The Senate Energy and Natural Resources Committee voted 12-10 to recommend the bill, with committee Chairwoman Mary Landrieu, D-La., and Sen. Joe Manchin, D-W.Va., voting with the committee's 10 Republicans.
Still, the vote was likely no more than a political move for Landrieu, who is facing a tough re-election, and has been touting her role as committee chair as what gives her the ability to guide legislation favorable to her state and its powerful energy industry. The bill is unlikely to ever reach the Senate floor -- Majority Leader Harry Reid, D-Nev., signaled his opposition again Tuesday -- and President Obama might well veto the legislation if it did ever reach his desk.
"This vote seems more like a cheerleading exercise," said Sen. John Barrasso, R-Wyo. "The obstacle to getting Keystone built is Senator Reid."
"With all due respect, madam chairman, this is very political," added Sen. James Risch, R-Idaho. "I want to commend you for having this hearing today, but we all know this isn't going anywhere."
But Democrats pointed out that Republicans owned their share of the blame for failing to get the measure approved: In May, Reid offered an up-or-down vote on the bill in exchange for a clean vote on a smaller energy efficiency bill that was then blocked by a Republican filibuster.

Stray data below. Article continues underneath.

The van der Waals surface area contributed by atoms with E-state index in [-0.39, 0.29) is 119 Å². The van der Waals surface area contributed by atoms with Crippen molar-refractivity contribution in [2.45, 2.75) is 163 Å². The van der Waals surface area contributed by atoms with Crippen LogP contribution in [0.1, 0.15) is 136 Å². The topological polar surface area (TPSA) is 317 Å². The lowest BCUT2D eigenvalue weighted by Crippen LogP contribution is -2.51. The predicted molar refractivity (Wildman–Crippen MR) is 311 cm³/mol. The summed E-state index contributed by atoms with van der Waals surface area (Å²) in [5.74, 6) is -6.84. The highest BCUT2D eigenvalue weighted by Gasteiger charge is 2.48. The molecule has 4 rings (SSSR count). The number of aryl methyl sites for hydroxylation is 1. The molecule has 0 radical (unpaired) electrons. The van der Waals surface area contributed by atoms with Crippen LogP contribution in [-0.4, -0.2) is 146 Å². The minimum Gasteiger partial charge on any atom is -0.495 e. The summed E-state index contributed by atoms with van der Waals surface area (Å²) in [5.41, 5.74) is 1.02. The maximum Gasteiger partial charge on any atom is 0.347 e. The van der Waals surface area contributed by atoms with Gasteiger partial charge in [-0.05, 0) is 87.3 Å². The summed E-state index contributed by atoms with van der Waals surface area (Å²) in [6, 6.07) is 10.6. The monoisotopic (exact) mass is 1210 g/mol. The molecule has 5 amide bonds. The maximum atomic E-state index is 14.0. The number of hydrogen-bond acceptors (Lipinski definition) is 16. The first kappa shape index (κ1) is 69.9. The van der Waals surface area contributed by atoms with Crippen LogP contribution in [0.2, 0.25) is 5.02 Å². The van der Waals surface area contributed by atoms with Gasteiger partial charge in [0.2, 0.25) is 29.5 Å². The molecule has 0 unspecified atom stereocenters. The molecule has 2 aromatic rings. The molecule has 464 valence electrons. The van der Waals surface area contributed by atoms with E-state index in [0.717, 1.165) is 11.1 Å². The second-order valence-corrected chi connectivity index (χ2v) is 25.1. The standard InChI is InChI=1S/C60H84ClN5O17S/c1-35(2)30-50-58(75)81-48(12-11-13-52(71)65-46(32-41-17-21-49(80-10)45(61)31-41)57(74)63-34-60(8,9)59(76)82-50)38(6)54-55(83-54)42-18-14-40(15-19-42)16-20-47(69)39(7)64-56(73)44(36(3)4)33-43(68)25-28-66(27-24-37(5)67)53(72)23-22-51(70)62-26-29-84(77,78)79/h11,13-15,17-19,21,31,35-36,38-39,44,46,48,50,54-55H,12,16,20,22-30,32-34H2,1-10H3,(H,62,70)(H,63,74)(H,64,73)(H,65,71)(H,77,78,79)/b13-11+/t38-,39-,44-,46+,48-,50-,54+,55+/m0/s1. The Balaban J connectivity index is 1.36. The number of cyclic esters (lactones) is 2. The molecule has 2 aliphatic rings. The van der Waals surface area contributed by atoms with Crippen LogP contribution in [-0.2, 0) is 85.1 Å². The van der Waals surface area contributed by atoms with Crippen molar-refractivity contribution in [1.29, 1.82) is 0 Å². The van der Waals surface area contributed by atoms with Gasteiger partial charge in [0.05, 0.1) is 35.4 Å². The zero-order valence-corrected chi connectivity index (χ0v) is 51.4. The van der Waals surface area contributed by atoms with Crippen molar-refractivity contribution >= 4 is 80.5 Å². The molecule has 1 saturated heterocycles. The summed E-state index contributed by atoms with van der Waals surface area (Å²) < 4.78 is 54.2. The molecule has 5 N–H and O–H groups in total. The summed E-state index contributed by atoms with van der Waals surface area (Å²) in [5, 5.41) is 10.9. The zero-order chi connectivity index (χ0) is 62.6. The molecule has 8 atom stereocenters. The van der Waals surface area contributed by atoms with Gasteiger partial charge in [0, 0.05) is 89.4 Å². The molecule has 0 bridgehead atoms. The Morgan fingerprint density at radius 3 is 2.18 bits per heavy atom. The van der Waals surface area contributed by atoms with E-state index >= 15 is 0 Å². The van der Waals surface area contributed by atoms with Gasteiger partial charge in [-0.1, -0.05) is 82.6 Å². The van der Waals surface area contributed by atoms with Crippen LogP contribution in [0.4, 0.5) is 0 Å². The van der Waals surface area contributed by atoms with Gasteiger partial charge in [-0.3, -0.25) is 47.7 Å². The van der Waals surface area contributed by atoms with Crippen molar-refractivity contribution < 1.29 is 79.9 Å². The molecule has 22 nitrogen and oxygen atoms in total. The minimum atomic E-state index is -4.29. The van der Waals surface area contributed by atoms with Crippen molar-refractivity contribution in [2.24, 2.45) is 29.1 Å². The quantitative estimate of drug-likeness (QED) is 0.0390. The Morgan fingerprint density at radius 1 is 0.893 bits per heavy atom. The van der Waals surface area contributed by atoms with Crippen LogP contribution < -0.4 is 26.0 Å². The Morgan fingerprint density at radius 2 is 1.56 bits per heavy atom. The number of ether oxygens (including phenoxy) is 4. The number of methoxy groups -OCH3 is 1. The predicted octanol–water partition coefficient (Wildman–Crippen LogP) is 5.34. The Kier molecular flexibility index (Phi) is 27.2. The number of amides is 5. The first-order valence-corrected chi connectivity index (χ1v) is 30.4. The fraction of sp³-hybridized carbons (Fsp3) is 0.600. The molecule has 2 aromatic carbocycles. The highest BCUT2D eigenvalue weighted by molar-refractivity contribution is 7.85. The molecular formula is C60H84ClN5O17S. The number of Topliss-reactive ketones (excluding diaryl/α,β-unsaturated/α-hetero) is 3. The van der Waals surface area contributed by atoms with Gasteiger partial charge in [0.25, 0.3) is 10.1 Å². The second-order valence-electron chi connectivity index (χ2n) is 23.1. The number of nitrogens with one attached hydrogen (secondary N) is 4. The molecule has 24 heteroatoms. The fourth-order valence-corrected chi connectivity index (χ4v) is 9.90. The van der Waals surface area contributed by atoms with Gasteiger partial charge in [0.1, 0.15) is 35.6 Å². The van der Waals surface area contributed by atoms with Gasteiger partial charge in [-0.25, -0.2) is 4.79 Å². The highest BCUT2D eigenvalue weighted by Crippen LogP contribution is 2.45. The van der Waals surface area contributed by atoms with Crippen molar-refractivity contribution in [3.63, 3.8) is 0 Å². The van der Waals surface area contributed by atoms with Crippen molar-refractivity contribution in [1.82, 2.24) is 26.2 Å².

Landrieu said the choice to build the Keystone pipeline, which would run from Canada to the Gulf of Mexico, is about protecting American interests.
"I think the people that I represent, most people in the United States, would rather get their oil from Canada," she said, although the State Department has said the Keystone oil would more likely displace Venezuelan crude imports, not Middle Eastern oil.
The State Department also said it would directly or indirectly create more than 42,000 jobs, although it might also result in 18 to 30 crude-by-rail deaths each year. Environmentalists also oppose the construction of the pipeline, saying it would exacerbate climate change and damage the ecosystems through which it passes.